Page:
It's a Harsh Reality
Published On: April 9, 2015
Categories: Community, Career 4
A few weeks ago, I was sent a blog post from my co-worker Aaron Bertrand (@AaronBertrand) that was created by Ed Leighton-Dick (@eleightondick) that he thought I should read. The post was about a call being made to the SQL Server community to start new blog posts via the SQL New Blogger Challenge (#SQLNewBlogger). Aaron is the same person that over a year ago challenged me to start Twittering (my 15 followers can blame him). So I somewhat knew what his new challenge was going to be based on Ed's topic.
"The idea with the challenge is to have fun writing and to get ourselves
comfortable with publishing what we write (often the hardest part!)."
Let me say kudos to Ed for creating such a challenge; this is sheer genius. I believe this challenge could be the start for some of the best bloggers of the future. Giving "Newbs" the nudge to begin careers as bloggers by sharing content of personal interests, potentially teaching others new ideas and concepts, and building a better SQL Server community in the process.
This blog post will not be one of those! What could I ever contribute that would be of any value? I am not a technical expert like Grant Fritchey, Paul Randal, Kimberly Tripp, or the hundreds of other highly published SQL Server gurus. I came up with all the excuses of "Why Not" that Aaron listed in his recent blog post, Challenges for new community bloggers and speakers!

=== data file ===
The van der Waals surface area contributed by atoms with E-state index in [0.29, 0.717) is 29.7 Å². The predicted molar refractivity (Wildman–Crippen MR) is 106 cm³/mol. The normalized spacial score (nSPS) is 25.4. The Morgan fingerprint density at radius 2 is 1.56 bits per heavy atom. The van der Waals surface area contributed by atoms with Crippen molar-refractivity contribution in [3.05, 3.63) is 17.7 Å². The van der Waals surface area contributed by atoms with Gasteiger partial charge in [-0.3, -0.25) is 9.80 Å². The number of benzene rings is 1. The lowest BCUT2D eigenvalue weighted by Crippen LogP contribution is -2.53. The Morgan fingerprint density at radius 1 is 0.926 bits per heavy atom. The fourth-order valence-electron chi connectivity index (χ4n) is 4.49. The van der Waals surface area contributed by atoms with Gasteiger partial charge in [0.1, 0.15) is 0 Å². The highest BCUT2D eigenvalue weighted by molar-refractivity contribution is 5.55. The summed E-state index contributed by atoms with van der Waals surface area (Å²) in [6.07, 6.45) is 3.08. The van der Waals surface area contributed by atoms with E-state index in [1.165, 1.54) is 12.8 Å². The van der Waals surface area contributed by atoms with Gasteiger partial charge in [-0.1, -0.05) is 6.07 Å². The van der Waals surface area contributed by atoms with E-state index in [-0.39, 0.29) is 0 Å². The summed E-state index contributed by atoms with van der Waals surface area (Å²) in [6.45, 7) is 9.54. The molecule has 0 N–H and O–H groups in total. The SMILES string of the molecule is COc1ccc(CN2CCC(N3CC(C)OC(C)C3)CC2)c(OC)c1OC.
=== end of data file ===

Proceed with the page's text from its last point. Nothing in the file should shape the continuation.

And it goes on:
I am a sales geek that has been in and around technology since 1988. (I'll pause here to give you time to make old jokes.) Throughout my sales career I have sold PCs, Macs, high-resolution image setting systems, backup software, security software, hospital dictation systems, medical records systems, and speech recognition systems. For the last 9 1/2 years I have had the privilege to be Vice President of Sales and Marketing for SQL Sentry. This has put me on the periphery of the SQL Server community and, from the edges, it looks pretty awesome.
To answer my own question, "What could I contribute that would be of any value?", my hope is a lot. To provide a perspective to non-technical questions that some in our community may not ask but would like to know. I plan to use a little humor while writing about leadership, team dynamics and other topics that may be useful in everyday life. If I'm successful, I will be able to channel the writing styles of people like columnist and author Dave Barry, humorist Lewis Grizzard, and the wit of Jerry Seinfeld while making my point. In other words, somewhat as entertaining as Brent Ozar but nowhere near as technical. I have a more-than-even chance of succeeding if I follow the advice provided by co-worker Kevin Kline outlined in his recent post Advice To Aspiring Tech Bloggers. I appreciate both Kevin's and Aaron's help.
Thanks again Ed for the nudge. I hope you come back next week. Until next time... Live your own Harsh Reality, and I'll live mine.
Nick (@nicharsh) is the Senior Vice President of Cloud Alliances for SentryOne and is responsible for leading the SentryOne relationships with Microsoft, Amazon Web Services, and other cloud providers. Prior to joining SentryOne, Nick was Vice President of National & Strategic Accounts for Dictaphone - Healthcare Division. Previous experience includes sales management positions with Computer Associates, NEC Computer USA, Tegra Varityper, and Heath/Zenith Computer Systems. Nick holds a BA degree in Economics from University of Dayton in Dayton, OH.